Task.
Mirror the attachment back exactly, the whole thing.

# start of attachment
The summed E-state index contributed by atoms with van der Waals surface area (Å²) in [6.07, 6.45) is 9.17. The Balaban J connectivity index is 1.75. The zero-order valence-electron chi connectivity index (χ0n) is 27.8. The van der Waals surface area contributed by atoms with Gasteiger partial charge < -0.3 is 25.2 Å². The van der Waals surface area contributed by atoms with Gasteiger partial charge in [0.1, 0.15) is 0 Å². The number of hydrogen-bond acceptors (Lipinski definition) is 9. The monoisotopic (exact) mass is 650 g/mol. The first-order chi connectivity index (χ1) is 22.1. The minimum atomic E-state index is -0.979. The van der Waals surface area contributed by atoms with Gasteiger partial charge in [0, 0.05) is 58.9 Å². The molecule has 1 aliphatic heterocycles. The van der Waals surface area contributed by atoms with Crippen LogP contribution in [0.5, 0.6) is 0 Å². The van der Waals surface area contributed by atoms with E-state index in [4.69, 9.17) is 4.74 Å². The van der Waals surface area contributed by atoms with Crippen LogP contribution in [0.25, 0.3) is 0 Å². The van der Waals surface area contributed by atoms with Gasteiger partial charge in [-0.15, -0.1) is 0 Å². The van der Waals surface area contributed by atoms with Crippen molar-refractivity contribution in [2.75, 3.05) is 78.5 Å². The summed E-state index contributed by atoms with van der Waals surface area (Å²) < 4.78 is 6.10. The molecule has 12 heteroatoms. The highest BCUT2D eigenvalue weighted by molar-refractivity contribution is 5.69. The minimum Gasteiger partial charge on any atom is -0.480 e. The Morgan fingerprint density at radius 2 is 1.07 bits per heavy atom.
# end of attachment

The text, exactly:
The summed E-state index contributed by atoms with van der Waals surface area (Å²) in [6.07, 6.45) is 9.17. The Balaban J connectivity index is 1.75. The zero-order valence-electron chi connectivity index (χ0n) is 27.8. The van der Waals surface area contributed by atoms with Gasteiger partial charge < -0.3 is 25.2 Å². The van der Waals surface area contributed by atoms with Gasteiger partial charge in [0.1, 0.15) is 0 Å². The number of hydrogen-bond acceptors (Lipinski definition) is 9. The monoisotopic (exact) mass is 650 g/mol. The first-order chi connectivity index (χ1) is 22.1. The minimum atomic E-state index is -0.979. The van der Waals surface area contributed by atoms with Gasteiger partial charge in [0, 0.05) is 58.9 Å². The molecule has 1 aliphatic heterocycles. The van der Waals surface area contributed by atoms with Crippen LogP contribution in [0.5, 0.6) is 0 Å². The van der Waals surface area contributed by atoms with E-state index in [4.69, 9.17) is 4.74 Å². The van der Waals surface area contributed by atoms with Crippen LogP contribution in [0.25, 0.3) is 0 Å². The van der Waals surface area contributed by atoms with Gasteiger partial charge in [-0.15, -0.1) is 0 Å². The van der Waals surface area contributed by atoms with Crippen molar-refractivity contribution in [2.75, 3.05) is 78.5 Å². The summed E-state index contributed by atoms with van der Waals surface area (Å²) < 4.78 is 6.10. The molecule has 12 heteroatoms. The highest BCUT2D eigenvalue weighted by molar-refractivity contribution is 5.69. The minimum Gasteiger partial charge on any atom is -0.480 e. The Morgan fingerprint density at radius 2 is 1.07 bits per heavy atom.